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One side is engraved with an astrolabe-quadrant, for latitude 33°30’ (presumably for Damascus) with the positions of 15 stars marked and named. The other side is engraved, as is customary, as a sexagesimal sine/cosine quadrant, with arcs of the obliquity of the ecliptic and of sine and ‘versed sine’ and two prayer lines.
The inscriptions throughout are in simple eastern kufic script, and the numeration of the scales and the date in abjad. The inscription on the astrolabe side in the empty space below the astrolabe, in a larger font size, records the maker of the instrument as Muhammad ibn Ahmad al-Mizzi al-Maliki in 740 AH/1339-40 AD
The instrument is made of brass and measures 145 mm along each of the straight sides and on average 1.5 mm thick. The weight is 229 grams. The lead plumb bob (used for sighting) that came with this artefact is just under 25 mm long and weights 14.5 grams.
The famous muwaqqit (mosque astronomer) and an astronomical instrument master, Muhammad b. Ahmad al‐Mizzī, was born in the village of Mizze near Damascus in 1291 AD. Sources about his life state that he studied in Egypt and that he was tutored by the famous Egyptian physician and encyclopedist Ibn al-Akfānī.
Working at the Umayyad Mosque in Damascus as a muwaqqit until his death, al-Mizzī owed his reputation to the fact that his didactic treatises were very popular among students who studied the science of miqāt, i.e. calculation of the prayer times. Moreover, the astrolabes and quadrants he made were considered among the best quality of its time and were sold at very high prices (2 dinars or more, for a quadrant).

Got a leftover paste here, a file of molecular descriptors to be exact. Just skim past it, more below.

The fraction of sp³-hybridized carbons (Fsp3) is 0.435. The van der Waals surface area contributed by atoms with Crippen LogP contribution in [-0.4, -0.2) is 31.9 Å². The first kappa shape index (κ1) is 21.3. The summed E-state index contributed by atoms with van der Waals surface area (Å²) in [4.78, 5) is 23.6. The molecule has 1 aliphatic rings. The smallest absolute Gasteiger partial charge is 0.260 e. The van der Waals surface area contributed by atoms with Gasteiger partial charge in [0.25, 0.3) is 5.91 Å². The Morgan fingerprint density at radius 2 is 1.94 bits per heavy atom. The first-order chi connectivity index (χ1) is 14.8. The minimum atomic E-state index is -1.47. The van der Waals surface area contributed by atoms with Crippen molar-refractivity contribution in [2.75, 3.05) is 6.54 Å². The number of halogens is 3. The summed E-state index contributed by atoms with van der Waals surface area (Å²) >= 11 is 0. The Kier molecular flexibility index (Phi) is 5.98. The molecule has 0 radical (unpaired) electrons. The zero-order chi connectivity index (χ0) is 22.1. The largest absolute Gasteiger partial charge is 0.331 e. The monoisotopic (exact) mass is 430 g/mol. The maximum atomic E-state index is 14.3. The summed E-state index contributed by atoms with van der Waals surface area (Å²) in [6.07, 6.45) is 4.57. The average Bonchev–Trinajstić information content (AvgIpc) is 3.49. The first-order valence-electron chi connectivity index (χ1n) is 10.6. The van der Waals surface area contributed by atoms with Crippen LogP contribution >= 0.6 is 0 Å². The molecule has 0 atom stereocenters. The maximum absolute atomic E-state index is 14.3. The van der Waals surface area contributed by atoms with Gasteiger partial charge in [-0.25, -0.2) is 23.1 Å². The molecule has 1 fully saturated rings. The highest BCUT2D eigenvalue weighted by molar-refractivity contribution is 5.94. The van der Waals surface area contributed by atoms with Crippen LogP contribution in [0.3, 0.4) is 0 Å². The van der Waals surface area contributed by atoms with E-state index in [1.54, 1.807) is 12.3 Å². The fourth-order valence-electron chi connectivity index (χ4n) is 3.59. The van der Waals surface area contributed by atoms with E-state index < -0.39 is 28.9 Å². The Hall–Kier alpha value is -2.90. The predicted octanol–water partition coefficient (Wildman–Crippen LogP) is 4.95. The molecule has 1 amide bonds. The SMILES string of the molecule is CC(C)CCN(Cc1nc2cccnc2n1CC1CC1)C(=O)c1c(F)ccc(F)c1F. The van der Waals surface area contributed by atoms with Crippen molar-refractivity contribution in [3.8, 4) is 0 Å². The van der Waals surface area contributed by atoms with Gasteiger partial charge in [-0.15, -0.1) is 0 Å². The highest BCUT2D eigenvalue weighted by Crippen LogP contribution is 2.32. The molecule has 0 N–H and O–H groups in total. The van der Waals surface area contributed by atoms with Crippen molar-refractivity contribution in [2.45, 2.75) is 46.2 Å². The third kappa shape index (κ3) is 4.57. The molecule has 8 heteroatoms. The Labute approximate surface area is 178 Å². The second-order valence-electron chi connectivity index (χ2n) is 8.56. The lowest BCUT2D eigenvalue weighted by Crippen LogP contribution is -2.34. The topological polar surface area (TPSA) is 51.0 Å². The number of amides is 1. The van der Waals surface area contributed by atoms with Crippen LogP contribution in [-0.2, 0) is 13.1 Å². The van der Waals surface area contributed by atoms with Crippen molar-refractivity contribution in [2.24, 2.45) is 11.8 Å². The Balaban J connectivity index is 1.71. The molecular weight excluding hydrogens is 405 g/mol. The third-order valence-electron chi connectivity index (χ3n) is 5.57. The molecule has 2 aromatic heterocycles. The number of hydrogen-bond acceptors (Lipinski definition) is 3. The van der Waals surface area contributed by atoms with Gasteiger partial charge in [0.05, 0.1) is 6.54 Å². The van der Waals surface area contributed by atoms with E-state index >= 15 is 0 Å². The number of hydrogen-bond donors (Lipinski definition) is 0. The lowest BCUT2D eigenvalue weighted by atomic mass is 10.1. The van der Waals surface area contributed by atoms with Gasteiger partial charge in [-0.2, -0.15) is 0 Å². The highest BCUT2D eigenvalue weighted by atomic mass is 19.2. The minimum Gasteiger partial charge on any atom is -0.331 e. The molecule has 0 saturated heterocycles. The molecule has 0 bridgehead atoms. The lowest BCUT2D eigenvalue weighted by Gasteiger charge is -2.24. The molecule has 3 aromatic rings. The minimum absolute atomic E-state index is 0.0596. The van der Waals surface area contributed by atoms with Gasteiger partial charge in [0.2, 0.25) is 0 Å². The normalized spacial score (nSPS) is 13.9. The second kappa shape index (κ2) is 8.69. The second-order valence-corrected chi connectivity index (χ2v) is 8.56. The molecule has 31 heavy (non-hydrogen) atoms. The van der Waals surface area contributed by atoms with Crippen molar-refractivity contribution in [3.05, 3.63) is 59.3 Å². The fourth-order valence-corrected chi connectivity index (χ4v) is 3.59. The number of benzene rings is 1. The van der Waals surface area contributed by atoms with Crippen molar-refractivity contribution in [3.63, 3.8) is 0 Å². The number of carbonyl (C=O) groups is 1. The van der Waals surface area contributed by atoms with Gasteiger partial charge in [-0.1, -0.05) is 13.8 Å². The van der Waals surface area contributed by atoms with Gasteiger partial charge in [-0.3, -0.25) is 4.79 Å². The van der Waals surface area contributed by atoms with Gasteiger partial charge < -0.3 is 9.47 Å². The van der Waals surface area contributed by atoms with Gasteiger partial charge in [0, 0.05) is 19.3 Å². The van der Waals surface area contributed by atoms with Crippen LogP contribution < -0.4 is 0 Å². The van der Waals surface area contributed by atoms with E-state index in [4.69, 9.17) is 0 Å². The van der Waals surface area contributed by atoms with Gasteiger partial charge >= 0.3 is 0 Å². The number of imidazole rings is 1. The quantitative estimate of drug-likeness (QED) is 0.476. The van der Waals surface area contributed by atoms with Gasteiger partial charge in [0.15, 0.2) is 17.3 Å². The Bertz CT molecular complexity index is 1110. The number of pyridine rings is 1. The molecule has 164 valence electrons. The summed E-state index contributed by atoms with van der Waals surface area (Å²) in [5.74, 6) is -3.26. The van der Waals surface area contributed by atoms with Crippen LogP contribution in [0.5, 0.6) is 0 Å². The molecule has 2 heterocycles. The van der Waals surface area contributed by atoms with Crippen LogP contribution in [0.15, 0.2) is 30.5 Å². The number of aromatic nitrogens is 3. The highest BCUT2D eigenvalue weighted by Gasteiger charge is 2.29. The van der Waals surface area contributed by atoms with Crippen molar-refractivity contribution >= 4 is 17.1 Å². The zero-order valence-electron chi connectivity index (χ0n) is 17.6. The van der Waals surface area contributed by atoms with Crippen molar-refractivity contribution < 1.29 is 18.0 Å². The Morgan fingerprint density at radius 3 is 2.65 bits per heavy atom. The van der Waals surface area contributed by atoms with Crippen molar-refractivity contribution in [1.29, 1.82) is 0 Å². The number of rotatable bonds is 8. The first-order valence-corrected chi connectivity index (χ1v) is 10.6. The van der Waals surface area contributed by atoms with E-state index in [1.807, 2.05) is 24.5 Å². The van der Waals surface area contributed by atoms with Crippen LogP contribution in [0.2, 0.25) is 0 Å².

OTHER QUADRANTS BY AL MIZI
Five instruments by al-Mizzi, apart from that offered here, have been recorded, all astrolabe-quadrants:
These instruments are similar in design although they vary in size. According to the above list, the instrument at hand seems to be his latest quadrant. This instrument, is previously unrecorded and no reference to the it been found in literature.
The instrument is generally in very good condition and is lightly patinated and has few small scuffs and marks, all of which is consistent with relatively light handling over many years. An metallurgic analysis of the composition of the brass of the instrument and comparison with one of the two al-Mizzi’s quadrants in the British Museum ( BM 1888, 1201.276), shows that it closely comparable both in terms of the main alloying components of copper and tin as well as the minor and trace elements present.
There is an accompanying leather carrying case although it seems that this case was made for a similar, but smaller instrument.
Private collection, Belgium
François Charette, Mathematical Instrumentation in Fourteenth Century Egypt and Syria: The Illustrated Treatise of Najm al-Din al-Misri, Brill, Leiden, 2003. P. 13-14
Thomas Hockey et. al (eds.). The Biographical Dictionary of Astronomers, Springer-Reference, Springer, New York, 2007, pp. 792-793
Géza Fehérvári, “An eighth/fourteenth-century quadrant of the astrolabist al-Mizzî” in Bulletin of the School of Oriental and African Studies, 36:1, 1973, pp. 115-117, pl. I-II.;
Analytical appraisal and overall assessment of a previously unrecorded astrolabe quadrant by
Dr Brian Gilmour PhD, Dip Cons, FSA, FCIFA, FRMS, Archaeometallurgy and Archaeology, Oxford,
Available on request.